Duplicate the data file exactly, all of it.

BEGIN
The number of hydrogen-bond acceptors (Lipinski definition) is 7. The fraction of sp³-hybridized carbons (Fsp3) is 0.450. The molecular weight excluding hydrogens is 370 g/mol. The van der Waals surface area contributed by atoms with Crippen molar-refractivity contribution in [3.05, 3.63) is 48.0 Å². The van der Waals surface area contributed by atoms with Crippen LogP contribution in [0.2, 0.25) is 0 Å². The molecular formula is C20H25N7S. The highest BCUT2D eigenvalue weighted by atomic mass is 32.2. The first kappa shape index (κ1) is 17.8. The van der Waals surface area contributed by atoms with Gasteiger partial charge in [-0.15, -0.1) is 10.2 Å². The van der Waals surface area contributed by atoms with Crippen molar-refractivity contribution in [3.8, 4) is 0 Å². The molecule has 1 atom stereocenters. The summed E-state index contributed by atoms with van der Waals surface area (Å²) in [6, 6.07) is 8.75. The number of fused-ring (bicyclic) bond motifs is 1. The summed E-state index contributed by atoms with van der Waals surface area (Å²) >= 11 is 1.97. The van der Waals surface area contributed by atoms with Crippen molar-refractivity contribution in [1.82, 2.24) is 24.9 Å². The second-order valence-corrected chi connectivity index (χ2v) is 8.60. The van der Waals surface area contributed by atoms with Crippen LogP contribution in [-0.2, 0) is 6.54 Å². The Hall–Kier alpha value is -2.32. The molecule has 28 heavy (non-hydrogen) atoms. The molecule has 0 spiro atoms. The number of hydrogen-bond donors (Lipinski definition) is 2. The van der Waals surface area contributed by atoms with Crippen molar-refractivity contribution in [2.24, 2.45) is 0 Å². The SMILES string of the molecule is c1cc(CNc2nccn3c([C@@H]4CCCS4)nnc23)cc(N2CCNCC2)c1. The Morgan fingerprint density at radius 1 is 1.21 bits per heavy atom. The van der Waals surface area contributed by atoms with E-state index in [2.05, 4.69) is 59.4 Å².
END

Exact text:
The number of hydrogen-bond acceptors (Lipinski definition) is 7. The fraction of sp³-hybridized carbons (Fsp3) is 0.450. The molecular weight excluding hydrogens is 370 g/mol. The van der Waals surface area contributed by atoms with Crippen molar-refractivity contribution in [3.05, 3.63) is 48.0 Å². The van der Waals surface area contributed by atoms with Crippen LogP contribution in [0.2, 0.25) is 0 Å². The molecular formula is C20H25N7S. The highest BCUT2D eigenvalue weighted by atomic mass is 32.2. The first kappa shape index (κ1) is 17.8. The van der Waals surface area contributed by atoms with Gasteiger partial charge in [-0.15, -0.1) is 10.2 Å². The van der Waals surface area contributed by atoms with Crippen molar-refractivity contribution in [3.8, 4) is 0 Å². The molecule has 1 atom stereocenters. The summed E-state index contributed by atoms with van der Waals surface area (Å²) in [6, 6.07) is 8.75. The number of fused-ring (bicyclic) bond motifs is 1. The summed E-state index contributed by atoms with van der Waals surface area (Å²) >= 11 is 1.97. The van der Waals surface area contributed by atoms with Crippen molar-refractivity contribution in [1.82, 2.24) is 24.9 Å². The second-order valence-corrected chi connectivity index (χ2v) is 8.60. The van der Waals surface area contributed by atoms with Crippen LogP contribution in [-0.2, 0) is 6.54 Å². The Hall–Kier alpha value is -2.32. The molecule has 28 heavy (non-hydrogen) atoms. The molecule has 0 spiro atoms. The number of hydrogen-bond donors (Lipinski definition) is 2. The van der Waals surface area contributed by atoms with Crippen molar-refractivity contribution in [2.24, 2.45) is 0 Å². The SMILES string of the molecule is c1cc(CNc2nccn3c([C@@H]4CCCS4)nnc23)cc(N2CCNCC2)c1. The Morgan fingerprint density at radius 1 is 1.21 bits per heavy atom. The van der Waals surface area contributed by atoms with E-state index in [2.05, 4.69) is 59.4 Å².